Your car's exhaust system carries away spent gases produced by the combustion taking place inside your engine. Think of your exhaust system like the pipe that drains your shower. A pipe that is larger in diameter is going to be far more effective than one the size of a drinking straw. Unfortunately, when you have stock components in your exhaust system, that’s exact what you’re getting: the drinking straw. Here’s a quick rundown on the major components of an exhaust system and how each functions to deliver the most performance from the engine.
Exhaust manifolds: Typically constructed of aluminum, stainless steel or cast iron, exhaust manifolds are responsible for air intake and connect to the cylinder head. They vent each cylinder’s exhaust by combining it into one pipe.
Oxygen sensors: Modern fuel-injected cars require an oxygen sensor to measure the ratio of oxygen to exhaust. Typically mounted in the exhaust manifold or in the exhaust pipe itself, the oxygen sensor provides the car’s onboard computer with readings that enable it to maximize fuel economy by increasing or decreasing the amount of fuel delivered to the engine.
Catalytic converter: Similar to a muffler, the catalytic converter changes harmful carbon monoxide and hydrocarbons to water vapor and carbon dioxide, reducing the environmental impact of your vehicle. Mounted between the exhaust manifold and the muffler, some converters also reduce harmful nitrogen oxides and are required by law in most states.
Cat back: The car cat back exhaust component is located between the catalytic converter and the tail pipe. Performance-grade systems will feature pipes with mandrel-bent turns that streamline the exhaust process, allowing the gases to flow through with as little back pressure as possible.
Mufflers: The process of combustion is basically a series of explosions within the engine. And, those explosions can make a lot of noise. It’s the muffler’s job to minimize the racket. Most mufflers use baffles to bounce the exhaust around, dissipating the energy and quieting the noise, while others employ the use of fiberglass, absorbing the sound as gases flow past.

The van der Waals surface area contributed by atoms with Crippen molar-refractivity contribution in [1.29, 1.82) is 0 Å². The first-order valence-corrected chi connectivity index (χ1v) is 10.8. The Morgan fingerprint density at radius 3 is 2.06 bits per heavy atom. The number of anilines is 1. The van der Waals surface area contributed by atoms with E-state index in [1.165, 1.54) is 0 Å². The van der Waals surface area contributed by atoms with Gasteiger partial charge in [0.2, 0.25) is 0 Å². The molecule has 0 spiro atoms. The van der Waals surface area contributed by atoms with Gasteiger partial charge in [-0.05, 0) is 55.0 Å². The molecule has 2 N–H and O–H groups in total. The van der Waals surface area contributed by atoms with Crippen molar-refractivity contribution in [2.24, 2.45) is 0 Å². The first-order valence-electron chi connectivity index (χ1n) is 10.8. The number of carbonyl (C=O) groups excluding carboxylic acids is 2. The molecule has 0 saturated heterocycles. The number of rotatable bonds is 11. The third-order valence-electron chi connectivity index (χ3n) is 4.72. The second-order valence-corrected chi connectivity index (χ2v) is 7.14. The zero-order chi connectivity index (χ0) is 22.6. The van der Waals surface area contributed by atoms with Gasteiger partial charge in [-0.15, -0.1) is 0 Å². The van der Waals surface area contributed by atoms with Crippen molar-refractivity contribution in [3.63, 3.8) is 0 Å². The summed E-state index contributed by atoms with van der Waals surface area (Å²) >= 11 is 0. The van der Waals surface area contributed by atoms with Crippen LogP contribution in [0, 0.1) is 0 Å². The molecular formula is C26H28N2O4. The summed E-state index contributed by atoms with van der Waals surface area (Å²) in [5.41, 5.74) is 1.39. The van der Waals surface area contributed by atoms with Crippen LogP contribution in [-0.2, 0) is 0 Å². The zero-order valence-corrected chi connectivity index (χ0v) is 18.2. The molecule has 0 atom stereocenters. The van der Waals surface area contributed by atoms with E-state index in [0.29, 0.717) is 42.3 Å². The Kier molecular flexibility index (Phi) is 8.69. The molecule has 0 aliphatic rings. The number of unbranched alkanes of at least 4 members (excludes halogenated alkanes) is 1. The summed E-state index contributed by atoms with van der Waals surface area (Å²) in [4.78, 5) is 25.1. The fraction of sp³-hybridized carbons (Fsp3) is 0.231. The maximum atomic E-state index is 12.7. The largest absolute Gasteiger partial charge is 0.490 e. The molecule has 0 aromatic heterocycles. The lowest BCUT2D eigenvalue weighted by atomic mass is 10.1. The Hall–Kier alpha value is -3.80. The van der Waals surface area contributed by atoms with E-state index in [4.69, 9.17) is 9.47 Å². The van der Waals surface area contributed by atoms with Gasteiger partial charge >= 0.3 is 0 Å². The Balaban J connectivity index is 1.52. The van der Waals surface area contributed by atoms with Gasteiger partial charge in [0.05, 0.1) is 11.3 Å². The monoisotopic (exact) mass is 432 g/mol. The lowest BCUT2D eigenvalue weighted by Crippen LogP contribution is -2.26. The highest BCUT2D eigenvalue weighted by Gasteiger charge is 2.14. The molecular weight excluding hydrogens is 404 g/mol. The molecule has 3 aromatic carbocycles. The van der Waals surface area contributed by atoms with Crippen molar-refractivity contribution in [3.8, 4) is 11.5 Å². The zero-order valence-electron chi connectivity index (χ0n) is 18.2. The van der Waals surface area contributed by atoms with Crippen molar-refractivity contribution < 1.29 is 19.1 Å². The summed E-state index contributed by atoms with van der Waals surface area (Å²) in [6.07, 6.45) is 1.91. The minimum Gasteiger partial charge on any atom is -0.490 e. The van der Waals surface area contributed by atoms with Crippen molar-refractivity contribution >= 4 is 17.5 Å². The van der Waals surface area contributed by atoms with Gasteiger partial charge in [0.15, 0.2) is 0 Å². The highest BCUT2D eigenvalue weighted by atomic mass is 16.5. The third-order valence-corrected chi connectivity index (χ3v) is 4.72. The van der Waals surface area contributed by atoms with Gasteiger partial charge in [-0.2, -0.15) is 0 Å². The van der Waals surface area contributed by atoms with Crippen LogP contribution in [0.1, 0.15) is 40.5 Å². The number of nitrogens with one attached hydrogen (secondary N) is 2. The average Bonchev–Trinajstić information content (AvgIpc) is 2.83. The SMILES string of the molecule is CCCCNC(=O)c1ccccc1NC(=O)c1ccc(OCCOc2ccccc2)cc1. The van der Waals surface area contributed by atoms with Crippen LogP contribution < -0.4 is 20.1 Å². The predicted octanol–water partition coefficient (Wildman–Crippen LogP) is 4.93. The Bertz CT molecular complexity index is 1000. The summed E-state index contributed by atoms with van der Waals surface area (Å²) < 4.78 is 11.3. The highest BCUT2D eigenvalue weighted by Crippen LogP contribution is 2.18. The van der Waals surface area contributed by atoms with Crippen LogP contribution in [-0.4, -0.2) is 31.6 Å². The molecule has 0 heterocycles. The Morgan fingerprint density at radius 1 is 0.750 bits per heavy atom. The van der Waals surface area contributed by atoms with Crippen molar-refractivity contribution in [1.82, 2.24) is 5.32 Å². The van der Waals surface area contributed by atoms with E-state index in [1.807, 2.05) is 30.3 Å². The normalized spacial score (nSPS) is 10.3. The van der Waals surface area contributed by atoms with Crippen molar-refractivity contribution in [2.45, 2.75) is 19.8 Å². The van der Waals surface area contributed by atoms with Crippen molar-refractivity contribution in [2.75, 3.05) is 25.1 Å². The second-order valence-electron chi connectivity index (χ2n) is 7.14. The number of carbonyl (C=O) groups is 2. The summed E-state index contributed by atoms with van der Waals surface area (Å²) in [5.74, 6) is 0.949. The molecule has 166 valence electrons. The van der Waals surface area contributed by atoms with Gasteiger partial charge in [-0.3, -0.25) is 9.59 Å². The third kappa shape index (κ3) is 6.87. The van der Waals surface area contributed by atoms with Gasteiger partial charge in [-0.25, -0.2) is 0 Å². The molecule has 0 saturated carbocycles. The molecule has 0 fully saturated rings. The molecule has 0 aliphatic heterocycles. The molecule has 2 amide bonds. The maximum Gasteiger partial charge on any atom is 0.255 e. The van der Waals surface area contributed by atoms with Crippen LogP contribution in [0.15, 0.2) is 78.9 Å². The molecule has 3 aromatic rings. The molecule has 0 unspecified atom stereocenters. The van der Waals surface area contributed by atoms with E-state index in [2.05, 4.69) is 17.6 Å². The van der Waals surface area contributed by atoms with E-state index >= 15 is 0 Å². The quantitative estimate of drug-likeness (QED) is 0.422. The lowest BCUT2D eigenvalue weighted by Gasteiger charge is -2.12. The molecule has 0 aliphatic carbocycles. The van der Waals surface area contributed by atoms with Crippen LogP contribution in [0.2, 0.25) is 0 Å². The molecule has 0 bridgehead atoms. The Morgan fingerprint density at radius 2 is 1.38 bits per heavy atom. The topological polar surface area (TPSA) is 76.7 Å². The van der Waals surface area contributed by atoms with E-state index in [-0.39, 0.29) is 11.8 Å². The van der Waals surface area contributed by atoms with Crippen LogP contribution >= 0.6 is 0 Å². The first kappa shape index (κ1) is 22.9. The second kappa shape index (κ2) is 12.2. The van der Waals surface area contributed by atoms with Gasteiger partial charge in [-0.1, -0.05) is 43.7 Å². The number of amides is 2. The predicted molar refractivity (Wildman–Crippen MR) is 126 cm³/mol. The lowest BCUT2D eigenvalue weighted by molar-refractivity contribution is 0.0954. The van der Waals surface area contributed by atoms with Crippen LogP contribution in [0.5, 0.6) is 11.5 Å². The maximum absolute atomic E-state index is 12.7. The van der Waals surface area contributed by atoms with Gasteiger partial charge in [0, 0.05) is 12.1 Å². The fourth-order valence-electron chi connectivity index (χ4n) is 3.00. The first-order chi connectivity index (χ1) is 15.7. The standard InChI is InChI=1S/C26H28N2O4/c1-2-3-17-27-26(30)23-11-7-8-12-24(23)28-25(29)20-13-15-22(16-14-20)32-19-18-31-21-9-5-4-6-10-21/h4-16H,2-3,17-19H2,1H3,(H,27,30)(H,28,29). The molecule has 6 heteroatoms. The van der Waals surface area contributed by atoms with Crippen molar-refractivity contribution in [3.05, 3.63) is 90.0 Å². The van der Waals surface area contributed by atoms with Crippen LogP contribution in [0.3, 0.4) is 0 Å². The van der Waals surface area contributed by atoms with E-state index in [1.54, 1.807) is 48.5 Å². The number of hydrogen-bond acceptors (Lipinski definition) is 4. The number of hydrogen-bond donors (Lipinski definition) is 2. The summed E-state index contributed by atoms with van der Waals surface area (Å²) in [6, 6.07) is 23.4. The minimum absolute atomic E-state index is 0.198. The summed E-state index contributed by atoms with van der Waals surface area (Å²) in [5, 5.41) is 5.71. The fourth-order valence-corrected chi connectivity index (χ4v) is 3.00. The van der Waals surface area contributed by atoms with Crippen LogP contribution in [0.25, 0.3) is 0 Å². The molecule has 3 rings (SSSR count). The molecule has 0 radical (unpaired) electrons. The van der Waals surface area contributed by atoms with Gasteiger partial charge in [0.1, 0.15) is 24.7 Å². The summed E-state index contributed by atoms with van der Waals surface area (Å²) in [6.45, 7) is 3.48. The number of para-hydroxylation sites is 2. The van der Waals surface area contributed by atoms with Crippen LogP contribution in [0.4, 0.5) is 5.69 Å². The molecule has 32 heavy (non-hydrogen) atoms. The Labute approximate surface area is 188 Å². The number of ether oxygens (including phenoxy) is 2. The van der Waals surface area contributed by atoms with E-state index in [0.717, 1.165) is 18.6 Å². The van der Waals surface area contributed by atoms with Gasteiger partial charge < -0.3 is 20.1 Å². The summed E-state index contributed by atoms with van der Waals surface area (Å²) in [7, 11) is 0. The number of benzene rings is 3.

Exhaust pipe: After exhaust travels through all of the above components, it passes out and into the air through the exhaust pipe. An exhaust pipe is usually constructed of aluminized steel but can also be made of stainless steel, which actually lasts longer due to its ability to resist corrosion
The simple fact remains: performance exhaust systems are engineered to maximize your engine’s exhaust flow. They provide a smoother conduit for spent gases to escape and simply allow the engine to breathe easier. In fact, just by upgrading your exhaust system, you increase both horsepower and torque, immediately boosting power from 5 - 10 percent with a greater fuel efficiency that can save up to 2 mpg.
The high-quality components are constructed of heavy-duty materials, like aluminized steel or stainless steel, which fight corrosion and provide a long-life of reliable performance. Whether you live in Los Angeles or Anchorage, most cat back exhaust systems are completely legal in all 50 states. While some parts are easier to install than others, on the whole, upgrading your vehicle with aftermarket parts is a lot easier and more affordable than you might think. Exhaust systems, like the Ford F150 exhaust system, Camry exhaust system or Civic exhaust system, are designed specifically for your make, model and year and provide a simple, bolt-on installation.
An exhaust system, including components like truck exhaust headers or a universal muffler, removes spent gases and allows your engine to breathe easier. By upgrading to performance-grade parts, you further maximize the ease with which these gases pass through, instantly noticing a boost in power and a considerable savings at the pump.
Please feel free to call toll-free 800.874.8888 or e-mail firstname.lastname@example.org with any questions. We are delighted to be of assistance in finding the right auto parts for you, be they car parts, truck parts or SUV parts.
Follow AutoAnything On Wordpress
Follow AutoAnything on Facebook
Follow AutoAnything on Youtube
Follow AutoAnything on Twitter
Follow AutoAnything On Flickr
Shop For Exhaust Systems By Make
Shop For Exhaust Systems By Model